Friday, August 05, 2005

Response to John Moore's (BrandAutopsy) Comments

Hi John,

Thank you for your comment and questions regarding my "What's All The Buzz About?" article! I thought I'd reply as a new post so that I can provide a more detailed response. I'll intersperse my comments within yours...


Your report says managed word-of-mouth (WOM) programs, like those from BzzAgent, generate more WOM than happens from everyday people. Interesting, but not a surprising finding especially considering BzzAgents are most likely more skillful at recognizing and reporting WOM activity than their peers in your convenience sample. What are your thoughts about BzzAgents potentially being more skillful at knowing when and where WOM happens and thus being able to report such activity for your study?

This is an interesting point. First, I agree with you, it shouldn't be a surprising finding that BzzAgents report more WOM episodes than non-Agents. The amount of the difference was what surprised me (for example, Agents having twice as many of their total interactions include a WOM episode). Second, I don't have any direct measurement of whether or not BzzAgents are more or less skillful at recognizing WOM opportunities. My sense is, however, and like yours, that they probably are better able to recognize WOM opportunities. The point I think you're getting at, though, is were they this way "naturally" or does it have something to do with BzzAgent. I don't know, but here are my thoughts:

First, at the very least, I think Agents are more conscious of, and attuned to, the WOM process. I think the more a person's awareness of WOM is raised, and the more a person is encouraged to spread WOM, then the greater likelihood that person will see opportunities to do so (it's kind of like the social-psychological process of buying a certain kind of car and then "suddenly" noticing how many other cars like yours are on the road).

But more importantly, another reason why BzzAgents might develop better acuity in seeing WOM opportunities is that there is a social system in place that a) provides positive feedback about the WOM activity and b) creates a community where this activity is supported. As Dave Balter and Matt McGlinn have talked about at WOMMA conferences, when BzzAgents submit reports, they receive personalized responses from company representatives about their WOM activity. This interaction between the Agent in the field, and the person at the "Central Hive", makes their Agents' own WOM activity part of a larger social process of participation in a community, which creates more identification with the values of that community, and one of those values is to share your feelings about ideas, brands, products, and services with other people (that is, engaging in WOM).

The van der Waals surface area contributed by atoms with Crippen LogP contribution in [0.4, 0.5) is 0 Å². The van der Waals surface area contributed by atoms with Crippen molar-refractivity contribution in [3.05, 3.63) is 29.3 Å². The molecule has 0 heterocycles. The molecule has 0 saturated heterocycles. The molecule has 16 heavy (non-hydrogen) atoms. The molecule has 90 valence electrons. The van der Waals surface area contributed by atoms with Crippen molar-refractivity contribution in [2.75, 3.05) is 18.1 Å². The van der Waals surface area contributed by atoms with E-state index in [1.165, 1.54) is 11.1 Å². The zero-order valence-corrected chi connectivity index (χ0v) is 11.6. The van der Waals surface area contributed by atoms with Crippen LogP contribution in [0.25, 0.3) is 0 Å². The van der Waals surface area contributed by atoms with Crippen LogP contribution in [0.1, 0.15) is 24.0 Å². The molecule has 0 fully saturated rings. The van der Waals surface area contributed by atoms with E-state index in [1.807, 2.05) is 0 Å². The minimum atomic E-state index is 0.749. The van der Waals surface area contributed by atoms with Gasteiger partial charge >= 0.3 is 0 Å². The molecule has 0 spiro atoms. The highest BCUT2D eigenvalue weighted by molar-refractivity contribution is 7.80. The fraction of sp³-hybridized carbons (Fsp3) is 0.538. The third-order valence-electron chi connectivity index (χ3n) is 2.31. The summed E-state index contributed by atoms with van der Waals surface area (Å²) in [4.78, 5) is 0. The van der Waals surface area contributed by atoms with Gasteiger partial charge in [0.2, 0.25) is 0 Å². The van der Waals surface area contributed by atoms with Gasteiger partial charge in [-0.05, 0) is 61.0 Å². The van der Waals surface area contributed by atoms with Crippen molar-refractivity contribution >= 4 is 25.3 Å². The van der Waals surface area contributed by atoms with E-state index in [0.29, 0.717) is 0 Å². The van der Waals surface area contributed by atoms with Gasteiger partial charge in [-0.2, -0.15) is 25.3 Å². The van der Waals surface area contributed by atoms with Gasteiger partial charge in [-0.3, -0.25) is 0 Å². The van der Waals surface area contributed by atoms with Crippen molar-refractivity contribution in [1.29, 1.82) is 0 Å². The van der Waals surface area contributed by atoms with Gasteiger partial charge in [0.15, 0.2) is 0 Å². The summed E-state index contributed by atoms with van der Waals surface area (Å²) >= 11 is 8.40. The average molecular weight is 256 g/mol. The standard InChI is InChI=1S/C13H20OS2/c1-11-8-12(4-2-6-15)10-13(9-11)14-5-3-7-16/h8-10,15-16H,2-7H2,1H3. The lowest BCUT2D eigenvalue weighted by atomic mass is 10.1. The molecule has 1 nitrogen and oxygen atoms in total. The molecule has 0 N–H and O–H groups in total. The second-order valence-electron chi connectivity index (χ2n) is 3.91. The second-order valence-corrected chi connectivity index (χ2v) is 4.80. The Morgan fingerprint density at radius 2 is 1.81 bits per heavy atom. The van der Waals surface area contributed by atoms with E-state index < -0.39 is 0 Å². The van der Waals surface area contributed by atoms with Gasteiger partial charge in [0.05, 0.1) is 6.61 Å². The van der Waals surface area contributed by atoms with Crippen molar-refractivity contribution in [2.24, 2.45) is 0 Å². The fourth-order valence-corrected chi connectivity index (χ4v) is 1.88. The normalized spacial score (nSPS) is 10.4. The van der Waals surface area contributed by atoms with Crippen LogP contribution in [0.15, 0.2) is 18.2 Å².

So, whether the BzzAgent system helps people to be better at recognizing opportunities for WOM, or the Agents were like that already (which may have attracted them to BzzAgent) is an open question. Either way, I would wager that any WOM program that makes engaging WOM part of a larger social and relational process, whether it's BzzAgent or some other model, will lead to increased levels of WOM activity. The non-Agents in the study don't have that added sense of being part of a larger community of passionate people spreading WOM.

And of course, BzzAgents have more opportunity for participating in WOM when they do so as part of a buzz marketing campaign. But very interestingly, and I think this is one of the more fascinating results, the majority of the BzzAgents' reported WOM episodes were not related to buzz marketing campaigns. But instead they were "everyday" WOM unrelated to specific products with BzzAgent. I have a whole section on the implications of this finding in my paper and why clients of word-of-mouth marketing agencies shouldn't want Agents to buzz about their product 24-7 (see my last comment at the end of the post for more details).